Imperialism has always been the core of Russian political culture: its forms and formats could vary in different eras, but the essence remained the same.  It lies in the fact that the main function of the Russian ruler (prince, tsar, emperor or president) is to ensure the state's territorial integrity.  According to Russian strategists and thinkers, this goal is possible to achieve only when Russia has one of the central places in the system of international relations.  The mission to maintain the great power status has unified all the laeaders aof the country, no matter how different they have been: even Emperor Peter the Great, who promoted the Western model of development, and Tsar Alexander III, who followed a special Russian way.

To a certain extent, having led the country in the late '90s, Vladimir Putin became a hostage to objective circumstances.  Being a moderate conservative who sympathized with the philosophies of Peter the Great, he set the task of ensuring consistent political and economic integration with the West.  This direction failed since the parties perceived the process differently.  Russia hoped that the United States and the European Union would build dialogue as equal partners, not as winners that dictate the rules of the game.  Many actions of leading Western countries (such as NATO's expansion to the East) played into the hands of the part of the Russian elite who convinced the general public and the president that Washington and Brussels did not respect the opinion of Moscow and were the source of the main threats to national security.  In fact, it was the shortsightedness of Western policy, which completely ignored not only Russia's global, but also regional interests, that left no arguments for Putin to maintain the strategic orientation toward the West.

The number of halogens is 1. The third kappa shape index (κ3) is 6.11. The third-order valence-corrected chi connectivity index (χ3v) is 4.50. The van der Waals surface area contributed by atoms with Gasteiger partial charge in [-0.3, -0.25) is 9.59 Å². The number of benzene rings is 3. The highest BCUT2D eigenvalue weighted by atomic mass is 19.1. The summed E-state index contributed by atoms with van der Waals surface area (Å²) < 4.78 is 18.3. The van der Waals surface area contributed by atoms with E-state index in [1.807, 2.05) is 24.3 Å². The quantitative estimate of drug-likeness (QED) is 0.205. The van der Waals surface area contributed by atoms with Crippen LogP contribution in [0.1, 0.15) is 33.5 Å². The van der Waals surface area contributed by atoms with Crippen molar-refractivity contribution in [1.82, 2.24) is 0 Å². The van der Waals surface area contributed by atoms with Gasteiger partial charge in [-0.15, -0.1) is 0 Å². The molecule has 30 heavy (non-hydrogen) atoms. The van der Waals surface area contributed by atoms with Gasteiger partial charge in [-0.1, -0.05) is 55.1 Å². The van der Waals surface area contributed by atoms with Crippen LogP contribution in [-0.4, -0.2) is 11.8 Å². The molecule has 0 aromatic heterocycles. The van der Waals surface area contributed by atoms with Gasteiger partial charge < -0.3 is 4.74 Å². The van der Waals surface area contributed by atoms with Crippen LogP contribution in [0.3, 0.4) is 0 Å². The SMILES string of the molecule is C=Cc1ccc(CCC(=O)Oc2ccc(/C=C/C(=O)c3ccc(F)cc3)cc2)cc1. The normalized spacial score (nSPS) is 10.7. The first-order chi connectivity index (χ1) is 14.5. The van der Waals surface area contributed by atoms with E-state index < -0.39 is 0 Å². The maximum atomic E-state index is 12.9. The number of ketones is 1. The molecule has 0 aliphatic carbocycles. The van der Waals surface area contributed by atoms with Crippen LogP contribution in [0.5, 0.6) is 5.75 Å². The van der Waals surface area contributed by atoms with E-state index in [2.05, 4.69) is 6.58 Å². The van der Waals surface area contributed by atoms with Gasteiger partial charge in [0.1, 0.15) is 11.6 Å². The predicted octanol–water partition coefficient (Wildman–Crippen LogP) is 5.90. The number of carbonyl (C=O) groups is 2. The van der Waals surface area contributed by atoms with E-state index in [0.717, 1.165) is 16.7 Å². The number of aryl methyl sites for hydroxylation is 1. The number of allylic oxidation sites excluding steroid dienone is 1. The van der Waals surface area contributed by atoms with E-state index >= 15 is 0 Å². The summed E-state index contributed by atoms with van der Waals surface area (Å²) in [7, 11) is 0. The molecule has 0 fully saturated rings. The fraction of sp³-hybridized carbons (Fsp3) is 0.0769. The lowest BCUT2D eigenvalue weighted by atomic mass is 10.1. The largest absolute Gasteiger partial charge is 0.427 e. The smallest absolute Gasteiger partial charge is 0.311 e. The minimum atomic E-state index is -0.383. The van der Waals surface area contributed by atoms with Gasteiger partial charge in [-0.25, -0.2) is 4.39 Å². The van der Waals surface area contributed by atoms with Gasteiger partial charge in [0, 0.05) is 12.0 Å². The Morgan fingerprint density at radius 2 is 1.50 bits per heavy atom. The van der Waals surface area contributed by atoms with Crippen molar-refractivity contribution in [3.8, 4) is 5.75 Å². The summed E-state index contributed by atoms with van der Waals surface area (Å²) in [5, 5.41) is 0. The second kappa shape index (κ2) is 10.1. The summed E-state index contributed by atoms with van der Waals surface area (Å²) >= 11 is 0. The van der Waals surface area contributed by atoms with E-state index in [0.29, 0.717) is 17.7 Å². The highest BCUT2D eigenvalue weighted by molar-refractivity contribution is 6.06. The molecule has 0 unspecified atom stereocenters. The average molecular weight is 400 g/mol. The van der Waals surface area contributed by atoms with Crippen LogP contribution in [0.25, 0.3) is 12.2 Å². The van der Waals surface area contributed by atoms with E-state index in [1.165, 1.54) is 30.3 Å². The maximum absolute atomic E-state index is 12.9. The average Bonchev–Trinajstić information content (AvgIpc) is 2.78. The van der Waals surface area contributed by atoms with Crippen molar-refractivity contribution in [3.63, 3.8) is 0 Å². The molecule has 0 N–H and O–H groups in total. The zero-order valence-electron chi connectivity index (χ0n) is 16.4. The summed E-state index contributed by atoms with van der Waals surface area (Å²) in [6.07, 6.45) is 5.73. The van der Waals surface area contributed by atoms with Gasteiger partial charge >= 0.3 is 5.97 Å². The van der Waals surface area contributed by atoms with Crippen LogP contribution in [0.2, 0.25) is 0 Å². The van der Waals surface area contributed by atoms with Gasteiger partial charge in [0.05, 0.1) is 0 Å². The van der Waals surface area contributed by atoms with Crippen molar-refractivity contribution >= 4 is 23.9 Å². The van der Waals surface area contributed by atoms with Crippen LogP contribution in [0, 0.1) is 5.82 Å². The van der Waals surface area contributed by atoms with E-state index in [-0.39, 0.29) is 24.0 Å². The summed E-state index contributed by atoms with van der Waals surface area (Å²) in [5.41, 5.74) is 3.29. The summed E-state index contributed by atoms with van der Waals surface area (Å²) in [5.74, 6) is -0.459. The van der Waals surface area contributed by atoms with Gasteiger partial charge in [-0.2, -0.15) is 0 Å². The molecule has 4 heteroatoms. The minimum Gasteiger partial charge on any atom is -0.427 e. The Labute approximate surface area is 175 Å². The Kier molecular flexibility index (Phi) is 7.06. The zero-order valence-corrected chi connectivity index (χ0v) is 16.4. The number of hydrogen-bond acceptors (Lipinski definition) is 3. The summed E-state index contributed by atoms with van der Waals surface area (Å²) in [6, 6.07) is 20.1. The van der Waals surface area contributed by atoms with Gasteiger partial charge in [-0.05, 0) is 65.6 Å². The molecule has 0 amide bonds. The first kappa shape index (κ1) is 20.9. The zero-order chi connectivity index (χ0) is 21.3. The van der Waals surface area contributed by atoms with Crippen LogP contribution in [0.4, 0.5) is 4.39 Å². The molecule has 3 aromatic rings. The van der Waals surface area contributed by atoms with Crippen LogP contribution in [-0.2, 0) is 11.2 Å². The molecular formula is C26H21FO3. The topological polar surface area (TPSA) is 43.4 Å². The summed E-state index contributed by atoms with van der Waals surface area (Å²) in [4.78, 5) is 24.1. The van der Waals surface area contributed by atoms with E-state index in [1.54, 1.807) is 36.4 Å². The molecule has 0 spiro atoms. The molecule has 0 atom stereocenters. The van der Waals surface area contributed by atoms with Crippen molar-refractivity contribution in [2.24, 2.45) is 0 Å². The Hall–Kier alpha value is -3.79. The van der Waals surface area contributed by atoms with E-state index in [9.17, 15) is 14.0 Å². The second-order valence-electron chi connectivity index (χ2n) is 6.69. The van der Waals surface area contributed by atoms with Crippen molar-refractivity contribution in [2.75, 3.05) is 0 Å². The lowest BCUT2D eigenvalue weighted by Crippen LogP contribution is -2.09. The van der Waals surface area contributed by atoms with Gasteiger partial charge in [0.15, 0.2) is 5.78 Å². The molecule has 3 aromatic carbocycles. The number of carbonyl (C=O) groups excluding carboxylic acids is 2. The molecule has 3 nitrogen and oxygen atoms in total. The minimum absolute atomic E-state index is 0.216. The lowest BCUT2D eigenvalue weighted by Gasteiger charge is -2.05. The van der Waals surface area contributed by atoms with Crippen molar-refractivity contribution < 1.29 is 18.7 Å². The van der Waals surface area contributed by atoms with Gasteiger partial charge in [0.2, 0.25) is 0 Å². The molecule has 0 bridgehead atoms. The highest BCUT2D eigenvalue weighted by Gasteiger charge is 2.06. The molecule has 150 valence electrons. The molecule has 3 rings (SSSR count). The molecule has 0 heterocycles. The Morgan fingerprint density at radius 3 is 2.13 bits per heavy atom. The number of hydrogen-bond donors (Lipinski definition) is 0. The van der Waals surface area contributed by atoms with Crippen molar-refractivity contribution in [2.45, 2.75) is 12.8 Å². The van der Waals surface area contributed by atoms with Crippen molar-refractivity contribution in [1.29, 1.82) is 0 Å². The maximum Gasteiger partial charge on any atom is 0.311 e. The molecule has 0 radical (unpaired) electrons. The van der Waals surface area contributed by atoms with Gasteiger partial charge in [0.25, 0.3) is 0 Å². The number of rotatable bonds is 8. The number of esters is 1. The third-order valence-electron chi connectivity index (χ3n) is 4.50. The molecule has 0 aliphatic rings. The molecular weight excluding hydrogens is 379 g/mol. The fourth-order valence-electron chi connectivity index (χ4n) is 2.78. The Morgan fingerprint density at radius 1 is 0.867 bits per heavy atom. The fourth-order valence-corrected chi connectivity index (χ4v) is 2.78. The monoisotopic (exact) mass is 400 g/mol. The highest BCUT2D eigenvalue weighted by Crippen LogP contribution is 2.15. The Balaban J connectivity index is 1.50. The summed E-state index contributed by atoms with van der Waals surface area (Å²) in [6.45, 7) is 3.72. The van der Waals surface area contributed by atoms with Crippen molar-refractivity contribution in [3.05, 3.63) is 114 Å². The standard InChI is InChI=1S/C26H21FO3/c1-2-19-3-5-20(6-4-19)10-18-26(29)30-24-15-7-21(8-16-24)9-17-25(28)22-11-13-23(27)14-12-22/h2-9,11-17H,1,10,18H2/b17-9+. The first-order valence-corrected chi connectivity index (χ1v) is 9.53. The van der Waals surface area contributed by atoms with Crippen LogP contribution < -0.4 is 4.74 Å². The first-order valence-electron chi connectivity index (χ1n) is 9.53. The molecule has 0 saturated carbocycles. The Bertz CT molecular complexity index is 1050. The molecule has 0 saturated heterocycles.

Today, few remember that before the famous Munich speech of 2007, the Russian president was harshly criticized inside the country for his indecisiveness and inability to force America and Europe to respect Russia.  Russian rulers who showed weakness ceased to enjoy the trust of the population and political environment.  This resulted in disastrous consequences.  And the question is not only in fear of losing power: this is the lesser of potential problems.  The indecisiveness of Tsar Nicholas II led to revolution, the Civil War, and the execution of the entire royal family.  Gorbachev's excessively soft policy ended with the next collapse of the state.  Putin knows Russian history well and feels the changing mood of society.  Without this understanding and these instincts, it would be impossible to rule the country, where 190 nations of various religions, traditions, and mentality live together.  The Western scientific and analytical community often overlooks this nuance.  That is why there is confusion between the personality of Putin and Putinism as a concept of managing a complex and multi-layered system that has been forming for hundreds of years.  From the standpoint of international politics, this concept is focused on the principle of total sovereignty.